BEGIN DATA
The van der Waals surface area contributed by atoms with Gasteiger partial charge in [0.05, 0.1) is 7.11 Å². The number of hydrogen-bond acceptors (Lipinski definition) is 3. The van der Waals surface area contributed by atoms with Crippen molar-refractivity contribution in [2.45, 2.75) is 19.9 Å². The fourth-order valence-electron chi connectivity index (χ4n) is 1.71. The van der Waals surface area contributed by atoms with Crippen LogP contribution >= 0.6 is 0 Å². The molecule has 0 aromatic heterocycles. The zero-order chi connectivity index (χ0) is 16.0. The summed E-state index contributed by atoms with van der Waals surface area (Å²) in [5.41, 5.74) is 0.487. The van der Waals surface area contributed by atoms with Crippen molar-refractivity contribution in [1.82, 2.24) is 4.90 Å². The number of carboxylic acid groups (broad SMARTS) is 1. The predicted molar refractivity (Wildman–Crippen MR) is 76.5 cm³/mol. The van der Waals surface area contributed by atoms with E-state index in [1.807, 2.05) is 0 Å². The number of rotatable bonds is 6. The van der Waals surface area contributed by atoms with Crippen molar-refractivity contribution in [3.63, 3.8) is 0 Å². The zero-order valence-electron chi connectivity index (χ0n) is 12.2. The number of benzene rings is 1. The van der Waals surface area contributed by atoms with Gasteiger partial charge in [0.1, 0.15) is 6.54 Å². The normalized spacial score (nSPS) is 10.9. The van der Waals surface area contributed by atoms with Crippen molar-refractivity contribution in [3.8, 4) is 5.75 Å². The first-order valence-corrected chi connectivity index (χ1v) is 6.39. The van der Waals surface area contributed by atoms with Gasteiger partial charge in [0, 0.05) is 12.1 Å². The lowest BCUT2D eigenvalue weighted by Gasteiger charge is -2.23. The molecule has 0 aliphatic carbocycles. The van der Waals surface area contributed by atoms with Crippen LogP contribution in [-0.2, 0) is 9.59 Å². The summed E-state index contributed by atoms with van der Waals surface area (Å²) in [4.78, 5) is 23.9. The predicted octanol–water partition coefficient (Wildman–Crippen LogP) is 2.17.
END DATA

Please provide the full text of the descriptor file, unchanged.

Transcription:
The van der Waals surface area contributed by atoms with Gasteiger partial charge in [0.05, 0.1) is 7.11 Å². The number of hydrogen-bond acceptors (Lipinski definition) is 3. The van der Waals surface area contributed by atoms with Crippen molar-refractivity contribution in [2.45, 2.75) is 19.9 Å². The fourth-order valence-electron chi connectivity index (χ4n) is 1.71. The van der Waals surface area contributed by atoms with Crippen LogP contribution >= 0.6 is 0 Å². The molecule has 0 aromatic heterocycles. The zero-order chi connectivity index (χ0) is 16.0. The summed E-state index contributed by atoms with van der Waals surface area (Å²) in [5.41, 5.74) is 0.487. The van der Waals surface area contributed by atoms with Crippen molar-refractivity contribution in [1.82, 2.24) is 4.90 Å². The number of carboxylic acid groups (broad SMARTS) is 1. The predicted molar refractivity (Wildman–Crippen MR) is 76.5 cm³/mol. The van der Waals surface area contributed by atoms with E-state index in [1.807, 2.05) is 0 Å². The number of rotatable bonds is 6. The van der Waals surface area contributed by atoms with Crippen molar-refractivity contribution in [3.63, 3.8) is 0 Å². The zero-order valence-electron chi connectivity index (χ0n) is 12.2. The number of benzene rings is 1. The van der Waals surface area contributed by atoms with Gasteiger partial charge in [0.1, 0.15) is 6.54 Å². The normalized spacial score (nSPS) is 10.9. The van der Waals surface area contributed by atoms with Crippen molar-refractivity contribution in [3.8, 4) is 5.75 Å². The first-order valence-corrected chi connectivity index (χ1v) is 6.39. The van der Waals surface area contributed by atoms with Gasteiger partial charge in [0, 0.05) is 12.1 Å². The lowest BCUT2D eigenvalue weighted by Gasteiger charge is -2.23. The molecule has 0 aliphatic carbocycles. The van der Waals surface area contributed by atoms with Crippen LogP contribution in [-0.2, 0) is 9.59 Å². The summed E-state index contributed by atoms with van der Waals surface area (Å²) in [4.78, 5) is 23.9. The predicted octanol–water partition coefficient (Wildman–Crippen LogP) is 2.17.